*I was sent a copy of Christmas Wishes at the Chocolate Shop in exchange for an honest review. Thank you to Boldwood Books and Jessica Redland*
CW: substance abuse, self-harm, cheating, gaslighting
Sometimes you just need a little Christmas magic to make your wishes come true…
When master chocolatier, Charlee, takes the leap to move to the picturesque seaside town of Whitsborough Bay, she is determined to follow in her grandfather’s footsteps and set up a chocolate shop.
Luckily, she finds the perfect location for Charlee’s Chocolates on beautiful Castle Street… Now she just has to refurbish it in time for Christmas!
With a useless boyfriend and countless DIY disasters, Charlee doesn’t know if she’ll make it in time. With no ‘traditional’ family to support her, she feels lost in her new surroundings and the secrets of the past are weighing her down.
But the warmth and festive spirit of the Whitsborough Bay community will surprise her, and when plumber, Matt, comes to the rescue, it might be that all of Charlee’s dreams could come true this Christmas, and she could learn what family really means…
This was book was good but it definitely does not sit anywhere near the top of my favourite festive reads. This mostly being because for over half of the book it isn’t even Christmas or even December. Everything took too long to get started and I found myself losing interest quite early on. I did stick with it, as I’m not really a quitter and it was an ok read.
When the book finally did get to the Christmas period it was over before it felt like it has really begun and then suddenly there’s a time jump of a year. This made the first part of the book feel a little pointless, other than setting up character relationships, but a lot of content could have been cut without changing the main parts of the story.
Speaking of relationships, the dynamics between some characters was just horrific to witness. There was a lot of gaslighting and toxicity within these relationships and a lot of heavy topics were covered. Obviously, this isn’t a totally bad thing as it does give the story more realness and depth, but it’s not something I personally want to read about in a festive romance.
For the majority of the book, I was wondering where the title of the book was going to come into play. It felt to me that the ‘wish’ part of the book was a definite afterthought that was added so the book could have a cute title. The main character Charlee didn’t wish for anything until near the very end and even then these wishes were mentioned in passing.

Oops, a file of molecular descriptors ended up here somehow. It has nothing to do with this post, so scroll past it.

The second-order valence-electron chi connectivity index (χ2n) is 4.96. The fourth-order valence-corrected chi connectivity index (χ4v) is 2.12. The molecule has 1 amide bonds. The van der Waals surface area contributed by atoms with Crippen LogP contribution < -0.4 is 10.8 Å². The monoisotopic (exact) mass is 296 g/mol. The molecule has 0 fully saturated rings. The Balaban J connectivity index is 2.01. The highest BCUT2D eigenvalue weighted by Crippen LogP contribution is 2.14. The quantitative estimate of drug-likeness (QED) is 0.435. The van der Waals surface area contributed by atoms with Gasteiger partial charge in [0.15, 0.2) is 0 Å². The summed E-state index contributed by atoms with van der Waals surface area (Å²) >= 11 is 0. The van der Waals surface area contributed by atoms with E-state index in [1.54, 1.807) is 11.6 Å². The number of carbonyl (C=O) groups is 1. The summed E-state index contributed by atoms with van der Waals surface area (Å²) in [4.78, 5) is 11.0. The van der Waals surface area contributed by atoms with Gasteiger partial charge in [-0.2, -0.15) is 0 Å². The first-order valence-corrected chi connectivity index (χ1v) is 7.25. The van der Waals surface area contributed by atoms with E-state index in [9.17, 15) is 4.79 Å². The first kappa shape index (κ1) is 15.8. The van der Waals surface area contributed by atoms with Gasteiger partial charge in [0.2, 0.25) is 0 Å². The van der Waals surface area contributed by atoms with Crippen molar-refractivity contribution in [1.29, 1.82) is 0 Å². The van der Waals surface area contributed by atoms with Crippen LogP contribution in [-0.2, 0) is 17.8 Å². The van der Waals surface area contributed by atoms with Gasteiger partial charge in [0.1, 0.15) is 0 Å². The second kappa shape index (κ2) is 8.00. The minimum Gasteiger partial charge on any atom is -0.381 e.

I’ve made it sound like I really hated this book, but I didn’t I promise. As I said in the first part of this review it was ok – not the worst but definitely not the best.
I liked the relationship between Charlee and Jodie and thought that the found family trope was used quite well. Jodie was actually my favourite character with her funny one-liners and good advice.
The romantic relationship that comes into play felt very natural and wasn’t entirely rushed. With the way the book ended it should have seemed like it was, but they had known each other for over a year so I let it slide.
Charlee was a decent main character who had a great deal of development in such a short time. When she was with her useless boyfriend she was a complete pushover and I really hated that she wouldn’t stand up for herself. However in the end she really grew as a person and I like her more for it.
The chocolate shop seemed like a really nice setting and I would have loved to have more of the story set inside it during the Christmas period. Although saying that, the Christmassy parts of the book were really nice, I will not be reading this book again anytime soon.
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